At the start of 2020, after 17 years full-time in PNG, I was burnt out from the constant travelling, micromanaging, being everyone’s boss and being away from family. Soon after, Covid-19 hit and we were forced to be based in Australia. The transition from Covid has benefitted TCA and gave me the opportunity to work from home, behind my computer and to concentrate on increasing the sustainability of the organisation.
How well we’ve done this I don’t know, but we’ve managed to keep programs going, obtain further grants and funding and kept communications regular and consistent with our staff in PNG. We’ve also established TCA as a charity in Australia, so that my wife Jean and I can remain with TCA for a number of years to come, working from Australia. As a man in his fifties, yeah, I’m old, this has been a welcome change and has resulted in our staff stepping up and taking on more responsibilities, with TCA now being run by Papua New Guineans in PNG. A fantastic result, one that I must keep trying to maintain until the day when Jean and I hand all of our responsibilities over.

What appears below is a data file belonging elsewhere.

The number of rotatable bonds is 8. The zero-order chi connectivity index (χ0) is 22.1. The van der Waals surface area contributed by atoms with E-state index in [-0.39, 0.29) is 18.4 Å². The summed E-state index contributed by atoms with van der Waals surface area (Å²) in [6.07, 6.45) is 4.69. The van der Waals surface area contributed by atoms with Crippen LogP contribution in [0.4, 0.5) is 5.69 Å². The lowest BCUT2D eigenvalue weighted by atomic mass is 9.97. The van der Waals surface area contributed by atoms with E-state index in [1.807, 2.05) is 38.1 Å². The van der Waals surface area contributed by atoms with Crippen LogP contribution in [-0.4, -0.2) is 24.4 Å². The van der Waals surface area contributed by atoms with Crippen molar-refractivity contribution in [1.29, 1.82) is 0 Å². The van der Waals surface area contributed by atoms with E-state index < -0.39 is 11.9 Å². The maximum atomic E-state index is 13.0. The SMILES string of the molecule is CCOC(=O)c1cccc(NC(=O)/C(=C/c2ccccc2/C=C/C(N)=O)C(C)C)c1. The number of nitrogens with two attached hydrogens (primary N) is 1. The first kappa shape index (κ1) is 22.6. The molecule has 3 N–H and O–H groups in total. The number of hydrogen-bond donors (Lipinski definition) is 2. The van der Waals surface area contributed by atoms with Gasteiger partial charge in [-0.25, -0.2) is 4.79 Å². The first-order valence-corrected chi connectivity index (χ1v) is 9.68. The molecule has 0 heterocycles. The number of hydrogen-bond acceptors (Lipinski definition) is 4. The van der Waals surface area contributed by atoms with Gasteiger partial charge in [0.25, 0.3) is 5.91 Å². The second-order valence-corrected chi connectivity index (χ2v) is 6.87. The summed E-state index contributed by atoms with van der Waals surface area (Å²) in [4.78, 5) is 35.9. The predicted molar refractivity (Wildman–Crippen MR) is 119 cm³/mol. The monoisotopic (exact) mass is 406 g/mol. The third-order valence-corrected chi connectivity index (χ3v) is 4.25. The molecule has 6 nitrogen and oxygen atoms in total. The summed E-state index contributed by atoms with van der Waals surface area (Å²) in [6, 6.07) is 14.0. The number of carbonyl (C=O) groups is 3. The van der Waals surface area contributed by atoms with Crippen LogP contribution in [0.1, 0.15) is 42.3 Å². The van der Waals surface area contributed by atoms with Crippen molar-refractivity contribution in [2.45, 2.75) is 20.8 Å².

We’ve got a little while yet and with TCA’s technology improving in the past year, we have a lot to do before being organised enough to pass on to the next conservationists. In late 2020 we were approached by an Application Developer who had watched our documentary ‘Into the Jungle’. He was impressed and wanted to help with our data and communications. He has now built TCA an online portal as well as phone applications that are being used by our staff. Communications have vastly improved since the inception of TCA’s portal ‘Mother Nature’ and the introduction of phone Apps. I am able to better communicate with my staff virtually due to improved technology. I can see surveys being uploaded to the portal in real-time, view the data uploaded and then comment to my staff on their efforts.